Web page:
Lots of things going on. One, a couple of weeks ago was a trip to Valencia.
When I returned to Venezuela shortly before Chavez election, I did consider settling in Valencia. It had 90% of the advantages of Caracas with 60% of the inconveniences. So to speak. Soon this started to change when they started building the metro line, never finished, leaving a gash through downtown that has created a permanent gridlock and destroyed its city life. Still, until 2010 Valencia could count on some advantages as being the best city (with Barquisimeto) if you could not deal with Caracas anymore. Coastal cities or Guayana are a no-no because of the climate.
But since 2010 Valencia has started going downhill, though in all fairness all of the country was doing so.
The fact of the matter is that even though I did drive around Valencia I had not gone to Valencia in over two years. Words fail me to describe what a wreck Valencia has become in two years. Pot holes are worse than in Caracas. Too many stores to count that are closed for good. Indigents and homeless abound, even natives from the Orinoco delta that usually were reserved for Caracas. What used to be the eating out area of Valencia has been reduced to paltry half of establishments that close by 9PM, and poorly attended anyway (and not good for the one I went to but that is another subject).
And yet, just like in Caracas, shiny new business centers rise in the remains of the best areas. Centers that remain empty, with stores inside that have very little to offer and thus could not possibly be able to pay for the huge rental fees that such centers should charge.
You guessed it, just as in Caracas, the only flourishing business is money laundering though building shiny office buildings in case Venezuela economy starts to move again. Then they will be able to sell at a reasonable loss the office space. A loss perhaps, but now "clean" money.
But I digress. The fact of the matter is that Valencia is a wreck. And for some reason I was deeply affected, realizing how the Maduro era is destroying the country, something spared to me in Caracas since I live it day by day, little crumbling by little crumbling. But when faced with a drastic change....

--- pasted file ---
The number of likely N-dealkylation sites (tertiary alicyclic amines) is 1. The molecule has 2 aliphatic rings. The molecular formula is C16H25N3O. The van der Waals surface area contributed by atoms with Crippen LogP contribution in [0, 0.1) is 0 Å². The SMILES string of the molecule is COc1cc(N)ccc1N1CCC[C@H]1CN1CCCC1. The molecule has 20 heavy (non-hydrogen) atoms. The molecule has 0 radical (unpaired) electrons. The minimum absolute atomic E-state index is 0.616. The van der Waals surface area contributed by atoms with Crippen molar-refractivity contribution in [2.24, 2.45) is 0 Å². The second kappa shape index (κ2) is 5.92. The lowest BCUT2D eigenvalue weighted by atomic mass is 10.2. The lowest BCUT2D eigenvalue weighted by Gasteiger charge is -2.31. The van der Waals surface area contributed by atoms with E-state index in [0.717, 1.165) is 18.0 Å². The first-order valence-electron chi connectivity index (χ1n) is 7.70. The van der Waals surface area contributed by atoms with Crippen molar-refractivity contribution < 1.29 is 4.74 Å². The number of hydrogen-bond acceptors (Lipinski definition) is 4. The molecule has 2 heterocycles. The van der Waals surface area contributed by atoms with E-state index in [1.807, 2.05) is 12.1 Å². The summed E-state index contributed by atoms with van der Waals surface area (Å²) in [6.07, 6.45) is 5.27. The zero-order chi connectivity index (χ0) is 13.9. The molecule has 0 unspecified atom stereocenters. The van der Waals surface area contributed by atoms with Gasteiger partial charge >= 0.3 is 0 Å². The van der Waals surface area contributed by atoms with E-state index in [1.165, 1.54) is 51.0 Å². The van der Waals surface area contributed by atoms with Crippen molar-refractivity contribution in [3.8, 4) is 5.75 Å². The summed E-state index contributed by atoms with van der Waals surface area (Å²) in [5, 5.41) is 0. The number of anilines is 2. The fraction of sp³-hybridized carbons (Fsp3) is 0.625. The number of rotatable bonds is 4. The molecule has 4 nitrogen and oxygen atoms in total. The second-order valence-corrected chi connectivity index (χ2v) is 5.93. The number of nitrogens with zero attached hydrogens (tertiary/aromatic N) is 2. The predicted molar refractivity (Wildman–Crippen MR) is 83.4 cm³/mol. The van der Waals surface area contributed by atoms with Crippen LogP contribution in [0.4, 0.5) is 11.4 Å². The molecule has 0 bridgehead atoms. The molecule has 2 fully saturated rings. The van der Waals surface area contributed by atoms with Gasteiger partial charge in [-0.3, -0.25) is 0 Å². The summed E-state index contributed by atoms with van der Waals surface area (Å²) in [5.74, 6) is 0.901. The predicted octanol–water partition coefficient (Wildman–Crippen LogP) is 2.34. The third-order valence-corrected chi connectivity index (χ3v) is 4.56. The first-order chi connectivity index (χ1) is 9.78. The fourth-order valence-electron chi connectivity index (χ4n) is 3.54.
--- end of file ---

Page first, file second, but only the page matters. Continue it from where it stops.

But it gets worse. The reason I had to go was because the S.O. needed to arrange some of his business there since his disease had blocked him from doing so for over three years. Taking advantage of a lull of sorts in his condition we went. I decided to go to one of the best hotels because considering his fragility I did not want to risk running out of water, electricity, AC, or what not, a standard in Venezuela hotels now. Comfort for him is a must, not a luxury. So we reserved at the Embassy Suites by Hilton (ridiculously cheap if you calculate in US dollars but ruinous if your income is in bolivares).
The hotel was overall OK. The breakfast buffet was OK. The room was OK even though we required twice for plumbing and electricity to come, preferring the inconvenience of waiting a few minutes instead of having to move rooms. The crowd was not that OK: clearly a lot of chavistas nouveau riche. Times have changed, we need to get used to it.
But, during Saturday while we were away, the room service personnel stole half of my tooth paste and almost all of the little shampoo I had left. It is a fancy French shampoo that is good for travelling as it keeps your hair light in spite of all stress and external contaminating agents; and because it comes in a tube instead of a bottle. I had about 4 hair wash left and I barely had enough for one that night, squeezing really hard.
That is right, at the Embassy Suites of Venezuela you risk that housekeeping steal pretty much everything, including your precious Colgate tooth paste....
This did not help overcome my Valencia depression.....